Wednesday, May 22, 2013

New book on memory drawing

Much of the training in contemporary academic ateliers focuses on understanding and interpreting what you see in front of you. At the moment, there's a growing interest in supplementing those skills with the training of memory and imagination.

To fill that gap, academic painting instructor and painter Darren Rousar has written a much-needed new book called Memory Drawing: Perceptual Training and Recall.

On his website, Rousar says: "All drawing and painting from life is at some point done from memory, even if that memory is only seconds old. An artist’s ability to recall something previously seen is all the more important when their subject is no longer in view. Da Vinci, Corot, Degas, Whistler, and Inness wrote about it. In fact, Inness claimed that many of his best landscape paintings were done from memory."

Mr. Rousar's book approaches the subject from a variety of angles, starting with the history of how it has been taught in the past, including the notable contributions of Horace Lecoq de Boisbaudran. The focus then turns to the science of memory and perception. Then the book analyzes the process involved in seeing and remembering.

The slim and inexpensive 140-page softcover book includes many black and white illustrations with specific exercises involving line, shape, and value. The book ends with valuable appendices by Père Lecoq and Harold Speed, and a glossary. The book is thoughtfully and clearly written, and will benefit both teachers and students interested in improving their powers of memory.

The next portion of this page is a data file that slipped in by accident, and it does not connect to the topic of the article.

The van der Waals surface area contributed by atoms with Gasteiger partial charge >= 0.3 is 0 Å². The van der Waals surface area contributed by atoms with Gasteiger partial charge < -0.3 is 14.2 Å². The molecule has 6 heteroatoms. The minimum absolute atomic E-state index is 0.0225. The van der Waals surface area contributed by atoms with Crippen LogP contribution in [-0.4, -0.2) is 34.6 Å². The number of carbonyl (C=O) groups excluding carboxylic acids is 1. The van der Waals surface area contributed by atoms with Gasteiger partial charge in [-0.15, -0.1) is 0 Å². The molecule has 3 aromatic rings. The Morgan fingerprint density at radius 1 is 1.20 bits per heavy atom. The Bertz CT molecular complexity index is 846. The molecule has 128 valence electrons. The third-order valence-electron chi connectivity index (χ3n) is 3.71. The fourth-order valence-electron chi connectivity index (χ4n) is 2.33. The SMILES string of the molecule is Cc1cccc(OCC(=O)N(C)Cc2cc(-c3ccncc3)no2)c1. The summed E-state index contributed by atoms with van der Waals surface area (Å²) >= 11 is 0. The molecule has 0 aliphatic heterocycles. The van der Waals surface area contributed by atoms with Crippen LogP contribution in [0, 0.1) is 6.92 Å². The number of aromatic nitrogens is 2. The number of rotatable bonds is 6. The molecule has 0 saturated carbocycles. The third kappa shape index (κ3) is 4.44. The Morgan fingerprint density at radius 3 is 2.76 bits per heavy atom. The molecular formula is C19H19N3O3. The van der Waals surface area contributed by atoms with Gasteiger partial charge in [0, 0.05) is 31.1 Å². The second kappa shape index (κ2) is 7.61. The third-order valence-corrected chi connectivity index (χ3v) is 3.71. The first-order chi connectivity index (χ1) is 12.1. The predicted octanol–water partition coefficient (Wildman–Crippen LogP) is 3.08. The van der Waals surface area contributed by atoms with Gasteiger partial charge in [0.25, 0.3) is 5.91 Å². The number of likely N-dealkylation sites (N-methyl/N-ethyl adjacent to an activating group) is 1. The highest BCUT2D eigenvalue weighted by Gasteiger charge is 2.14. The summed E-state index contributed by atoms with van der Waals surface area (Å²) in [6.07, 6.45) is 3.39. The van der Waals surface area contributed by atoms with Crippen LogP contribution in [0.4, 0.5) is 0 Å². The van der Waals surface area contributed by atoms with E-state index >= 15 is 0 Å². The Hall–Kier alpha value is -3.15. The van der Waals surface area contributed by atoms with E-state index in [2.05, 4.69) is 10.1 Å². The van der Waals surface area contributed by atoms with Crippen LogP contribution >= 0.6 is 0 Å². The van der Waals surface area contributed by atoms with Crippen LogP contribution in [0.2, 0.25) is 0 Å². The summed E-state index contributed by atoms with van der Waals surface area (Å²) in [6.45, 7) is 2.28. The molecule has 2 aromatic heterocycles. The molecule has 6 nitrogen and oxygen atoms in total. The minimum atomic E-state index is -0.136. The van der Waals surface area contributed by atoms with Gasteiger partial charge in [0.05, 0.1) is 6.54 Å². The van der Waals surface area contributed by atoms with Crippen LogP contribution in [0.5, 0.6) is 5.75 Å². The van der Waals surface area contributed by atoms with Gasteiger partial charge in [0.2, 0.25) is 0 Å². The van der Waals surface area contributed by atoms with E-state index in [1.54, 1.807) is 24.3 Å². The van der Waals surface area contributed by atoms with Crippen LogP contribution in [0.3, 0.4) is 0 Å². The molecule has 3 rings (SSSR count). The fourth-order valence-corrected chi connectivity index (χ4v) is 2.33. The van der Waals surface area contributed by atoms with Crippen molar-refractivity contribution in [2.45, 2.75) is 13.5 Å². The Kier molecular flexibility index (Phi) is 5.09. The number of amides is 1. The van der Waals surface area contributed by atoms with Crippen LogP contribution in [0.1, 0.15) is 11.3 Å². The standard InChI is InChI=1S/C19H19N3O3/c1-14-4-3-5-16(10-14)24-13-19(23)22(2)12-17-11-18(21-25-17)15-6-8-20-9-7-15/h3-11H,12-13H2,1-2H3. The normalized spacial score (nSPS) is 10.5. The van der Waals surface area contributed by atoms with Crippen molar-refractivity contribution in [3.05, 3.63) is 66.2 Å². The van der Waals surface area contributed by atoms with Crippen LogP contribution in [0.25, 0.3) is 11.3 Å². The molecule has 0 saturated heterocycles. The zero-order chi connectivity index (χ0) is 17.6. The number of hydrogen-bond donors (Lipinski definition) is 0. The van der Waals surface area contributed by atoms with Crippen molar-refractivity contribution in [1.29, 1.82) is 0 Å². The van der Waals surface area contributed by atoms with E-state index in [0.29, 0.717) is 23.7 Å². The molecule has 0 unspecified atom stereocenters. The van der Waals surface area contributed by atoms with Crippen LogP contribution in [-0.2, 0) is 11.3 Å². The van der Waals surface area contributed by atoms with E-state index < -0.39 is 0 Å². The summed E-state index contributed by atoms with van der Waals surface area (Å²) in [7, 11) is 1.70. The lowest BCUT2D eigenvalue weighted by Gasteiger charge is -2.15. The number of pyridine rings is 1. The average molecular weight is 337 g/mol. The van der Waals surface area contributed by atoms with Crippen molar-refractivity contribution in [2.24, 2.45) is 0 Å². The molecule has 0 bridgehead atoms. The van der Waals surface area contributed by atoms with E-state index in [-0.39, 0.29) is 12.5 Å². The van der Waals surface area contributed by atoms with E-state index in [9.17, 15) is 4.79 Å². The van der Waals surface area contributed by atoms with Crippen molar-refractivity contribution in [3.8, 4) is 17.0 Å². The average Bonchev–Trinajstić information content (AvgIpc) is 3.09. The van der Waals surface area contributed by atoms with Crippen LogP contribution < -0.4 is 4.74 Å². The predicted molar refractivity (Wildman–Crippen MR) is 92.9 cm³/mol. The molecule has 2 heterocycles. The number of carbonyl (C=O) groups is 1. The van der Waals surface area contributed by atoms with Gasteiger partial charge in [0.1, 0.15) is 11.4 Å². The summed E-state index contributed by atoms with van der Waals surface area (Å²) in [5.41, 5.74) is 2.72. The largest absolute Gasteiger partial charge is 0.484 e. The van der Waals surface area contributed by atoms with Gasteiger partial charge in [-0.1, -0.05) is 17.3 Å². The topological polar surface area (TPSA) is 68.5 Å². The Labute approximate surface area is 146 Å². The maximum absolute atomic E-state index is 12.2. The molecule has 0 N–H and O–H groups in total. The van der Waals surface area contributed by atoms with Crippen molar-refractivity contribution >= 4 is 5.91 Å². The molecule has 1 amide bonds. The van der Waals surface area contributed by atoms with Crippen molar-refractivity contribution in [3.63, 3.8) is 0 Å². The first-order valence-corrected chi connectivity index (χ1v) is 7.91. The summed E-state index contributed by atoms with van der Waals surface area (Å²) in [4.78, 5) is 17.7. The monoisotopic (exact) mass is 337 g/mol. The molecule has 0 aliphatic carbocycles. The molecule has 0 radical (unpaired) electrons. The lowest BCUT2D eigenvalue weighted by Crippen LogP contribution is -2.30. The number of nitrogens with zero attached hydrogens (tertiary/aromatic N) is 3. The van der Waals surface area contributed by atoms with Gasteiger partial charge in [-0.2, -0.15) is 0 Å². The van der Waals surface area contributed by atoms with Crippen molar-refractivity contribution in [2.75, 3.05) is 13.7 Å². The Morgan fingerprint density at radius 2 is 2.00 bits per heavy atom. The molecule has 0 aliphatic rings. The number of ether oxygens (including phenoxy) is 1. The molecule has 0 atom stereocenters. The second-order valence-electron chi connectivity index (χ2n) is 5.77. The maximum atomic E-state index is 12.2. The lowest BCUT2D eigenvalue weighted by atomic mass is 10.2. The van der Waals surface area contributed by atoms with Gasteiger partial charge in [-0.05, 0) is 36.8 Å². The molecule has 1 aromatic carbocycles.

Book: Memory Drawing: Perceptual Training and Recall by Darren Rousar
Free digital book of the French classic "The Training of Memory in Art and the Education of the Artist" by Père Lecoq
Website: Memory Drawing
Previously on GurneyJourney:
Memory Game with Maps
Drawing from Memory
Remembering a Face


RobNonStop said...
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RobNonStop said...

Wow. Always pays out to check out this blog. I’ll get a copy.

M. C. Escher claimed he couldn’t draw from memory so he either constructed his geometric drawings tediously or he created physical models such as his six legged rolling creatures:

Fascinating how some artists rely solely on imagination while others only draw what’s in front of them and how many other approaches than those two have been documented, some involving deliberate randomness.

There was a famous piano player, I forgot his name, who said he was bored by practicing the same piece daily so he only did a minimum of repetitions and then just “imagined” playing it.